The Secret & Zen Noir


    The Secret, directed by Drew Heriot, 90 minutes, available on DVD, in book form, in three-CD audiobook form, debuting at Edge Life Expo on November 10-12 at Minneapolis Convention Center, online at

    What allows some people to lavish in unbridled wealth while others wander the streets panhandling for spare change? Why do some people experience joy each and every day, while others suffer?

    The secret to wealth and happiness may, in fact, not be a secret at all. It may be the universal Law of Attraction, a principle that keeps the universe together, that governs how anything in our reality is created – from the initial thought to its manifestation in three-dimensional form.

    What is astounding is that this process works the same for every human being, and yet, some of us are aware of it and others are not. Some of us have used it to our advanatage and others have languished in despair for a very long time.

    Enter The Secret, a video in the same vein as What the Bleep!? – a word-of mouth phenomenon that took us into the quantum field and back out again – with the intention of telling each and every viewer how to use the Law of Attraction to create happier and more fulfilling lives.

    The Secret is a series of interviews with authors, motivational leaders, physicists, financial advisors, investment trainers, philosophers, psychologists and others who tell us that "the secret," the Law of Attraction, transformed the lives of all those in history who knew it – Plato, Newton, Carnegie, Beethoven, Shakespeare, Einstein – and can transform ours in comparable ways. More importantly, these testimonials speak to the ability of each of us to integrate the Law of Attraction into our lives and share wisdom on how to do just that.

    It is my personal opinion that this could be the most important video you ever purchase in your life. I only wish I had seen it 20 years ago, or perhaps a few lifetimes earlier. Live long and prosper!

    Zen Noir, starring Duane Sharp, Kim Chan, Ezra Buzzington, Debra Miller, Jennifer Siebel and Howard Fong, directed by Marc Rosenbush, 71 minutes, opens Nov. 10 at Lagoon Cinema, Minneapolis

    Elderly monk falls over dead while meditating. Detective wearing trenchcoat enters monastery to investigate a murder. Detective’s job is to identify the killer. Early investigation yields several suspects. One older monk. A younger monk who assumes the dead monk’s duties of ringing the bell. And a bald woman dressed like a Buddhist nun.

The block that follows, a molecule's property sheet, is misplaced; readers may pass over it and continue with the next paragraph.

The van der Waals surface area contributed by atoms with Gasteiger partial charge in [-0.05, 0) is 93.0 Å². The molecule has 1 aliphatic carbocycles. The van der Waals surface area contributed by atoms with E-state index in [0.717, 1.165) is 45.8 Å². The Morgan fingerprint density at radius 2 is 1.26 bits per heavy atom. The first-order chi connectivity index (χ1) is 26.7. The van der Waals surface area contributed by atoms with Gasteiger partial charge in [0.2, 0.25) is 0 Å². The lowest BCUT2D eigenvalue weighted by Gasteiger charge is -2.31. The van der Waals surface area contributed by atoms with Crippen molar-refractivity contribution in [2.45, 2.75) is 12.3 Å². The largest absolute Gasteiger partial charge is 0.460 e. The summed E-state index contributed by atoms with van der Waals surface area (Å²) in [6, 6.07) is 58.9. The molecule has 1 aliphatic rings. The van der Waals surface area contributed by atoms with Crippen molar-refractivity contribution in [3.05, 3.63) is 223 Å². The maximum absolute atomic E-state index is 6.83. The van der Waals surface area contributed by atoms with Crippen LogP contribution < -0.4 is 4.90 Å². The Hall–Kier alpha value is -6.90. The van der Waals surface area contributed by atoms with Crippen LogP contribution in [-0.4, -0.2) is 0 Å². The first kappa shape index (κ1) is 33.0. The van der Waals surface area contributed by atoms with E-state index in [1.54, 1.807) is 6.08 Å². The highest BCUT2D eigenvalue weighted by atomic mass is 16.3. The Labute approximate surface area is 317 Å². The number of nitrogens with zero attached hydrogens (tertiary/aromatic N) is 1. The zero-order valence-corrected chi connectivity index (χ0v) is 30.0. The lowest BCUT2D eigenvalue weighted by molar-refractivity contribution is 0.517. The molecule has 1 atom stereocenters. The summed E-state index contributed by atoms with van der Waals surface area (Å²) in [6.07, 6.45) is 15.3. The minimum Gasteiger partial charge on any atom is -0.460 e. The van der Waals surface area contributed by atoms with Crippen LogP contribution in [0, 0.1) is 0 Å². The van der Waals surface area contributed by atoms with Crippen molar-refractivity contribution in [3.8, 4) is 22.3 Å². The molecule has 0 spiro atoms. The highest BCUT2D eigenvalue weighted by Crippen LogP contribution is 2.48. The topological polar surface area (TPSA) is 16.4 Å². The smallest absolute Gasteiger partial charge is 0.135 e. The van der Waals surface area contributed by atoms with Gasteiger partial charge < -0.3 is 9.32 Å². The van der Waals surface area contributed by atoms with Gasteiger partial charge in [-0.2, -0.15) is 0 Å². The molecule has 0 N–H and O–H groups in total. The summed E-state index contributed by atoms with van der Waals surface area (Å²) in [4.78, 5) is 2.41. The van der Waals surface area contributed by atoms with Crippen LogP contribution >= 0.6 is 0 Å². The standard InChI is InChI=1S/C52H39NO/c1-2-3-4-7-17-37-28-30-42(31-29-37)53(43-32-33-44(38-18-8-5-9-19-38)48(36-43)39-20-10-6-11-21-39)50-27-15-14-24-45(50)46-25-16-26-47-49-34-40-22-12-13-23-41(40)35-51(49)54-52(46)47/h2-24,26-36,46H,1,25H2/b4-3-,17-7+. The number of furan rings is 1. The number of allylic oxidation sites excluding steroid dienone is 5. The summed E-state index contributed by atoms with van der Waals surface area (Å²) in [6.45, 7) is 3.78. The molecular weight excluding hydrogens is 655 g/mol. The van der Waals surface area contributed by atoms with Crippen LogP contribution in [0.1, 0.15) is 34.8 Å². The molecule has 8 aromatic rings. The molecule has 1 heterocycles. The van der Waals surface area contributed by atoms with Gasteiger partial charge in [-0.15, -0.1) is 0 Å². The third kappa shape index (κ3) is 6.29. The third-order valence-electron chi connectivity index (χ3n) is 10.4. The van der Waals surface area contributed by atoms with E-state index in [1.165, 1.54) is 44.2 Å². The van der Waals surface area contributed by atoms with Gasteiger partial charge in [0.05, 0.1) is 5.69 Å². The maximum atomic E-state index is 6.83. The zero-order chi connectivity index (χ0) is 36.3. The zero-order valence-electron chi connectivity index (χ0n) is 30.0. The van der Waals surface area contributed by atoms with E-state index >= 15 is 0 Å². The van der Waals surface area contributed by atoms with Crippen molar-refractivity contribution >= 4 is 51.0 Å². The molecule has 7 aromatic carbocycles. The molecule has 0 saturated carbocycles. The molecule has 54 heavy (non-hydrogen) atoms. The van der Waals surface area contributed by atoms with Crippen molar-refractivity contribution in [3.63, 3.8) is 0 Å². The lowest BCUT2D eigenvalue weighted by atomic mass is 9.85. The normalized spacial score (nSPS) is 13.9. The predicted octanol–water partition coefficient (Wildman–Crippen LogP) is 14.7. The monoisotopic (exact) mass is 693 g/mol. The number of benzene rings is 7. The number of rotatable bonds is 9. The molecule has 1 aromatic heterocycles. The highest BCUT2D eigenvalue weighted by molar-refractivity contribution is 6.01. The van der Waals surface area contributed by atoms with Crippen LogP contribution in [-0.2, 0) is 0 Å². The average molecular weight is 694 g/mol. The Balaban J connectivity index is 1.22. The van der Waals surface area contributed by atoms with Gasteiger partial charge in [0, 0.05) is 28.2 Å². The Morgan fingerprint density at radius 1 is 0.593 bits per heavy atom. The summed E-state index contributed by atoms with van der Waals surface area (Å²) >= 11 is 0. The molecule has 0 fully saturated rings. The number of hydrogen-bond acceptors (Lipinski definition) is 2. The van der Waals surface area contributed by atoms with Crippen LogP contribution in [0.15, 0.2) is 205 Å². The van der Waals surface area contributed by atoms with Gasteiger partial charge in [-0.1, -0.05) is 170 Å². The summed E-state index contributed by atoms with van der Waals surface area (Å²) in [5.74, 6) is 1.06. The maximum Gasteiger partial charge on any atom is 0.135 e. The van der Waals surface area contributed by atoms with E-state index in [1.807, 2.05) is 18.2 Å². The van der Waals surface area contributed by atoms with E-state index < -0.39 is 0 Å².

At first, in a somewhat corny style, detective begins questioning each suspect, only to realize that there is no direct evidence that a murder even took place. Perhaps the dead monk died of natural causes. So why is the detective still trying to solve the murder? And why did one of the suspects kill himself? And why is detective falling in love with the woman who may or may not be a nun? And why won’t the remaining elder monk answer any questions? And why is detective having flashbacks of his long-departed wife? And more importantly, why does detective stay at the scene?

    This film is not for the movie-going crowd that seeks instant gratification with action, special effects or intensity. In fact, many people who catch this film will not stay around long enough to see it to its end. Some will walk out. Some will fall asleep. And some will demand their money back. That is just the effect, I suspect, that Zen Noir’s writer, director and producer Marc Rosenbush might have expected. In fact, he probably anticipates his film to be totally panned by mainstream film critics.

    The key here, however, is not to fall for the trap of comparing Zen Noir to every other piece of cinema that comes along. It is art reflecting life reflecting art. It’s a highly experiential piece that, if you stay with it, and watch the mind make judgments and clash and argue and throw a fit, and then settle down to what is, you just might come out on the other side with glimpse of what this film is able to do.

    Zen Noir is for the inward-seeking filmgoer who is willing to use cinema as a mirror, as a koan – and nothing more. Any attempt to pigeonhole it as anything else is missing the point entirely.

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    Tim Miejan
    Tim Miejan is a writer who served as former editor and publisher of The Edge for twenty-five years. Contact him at [email protected].


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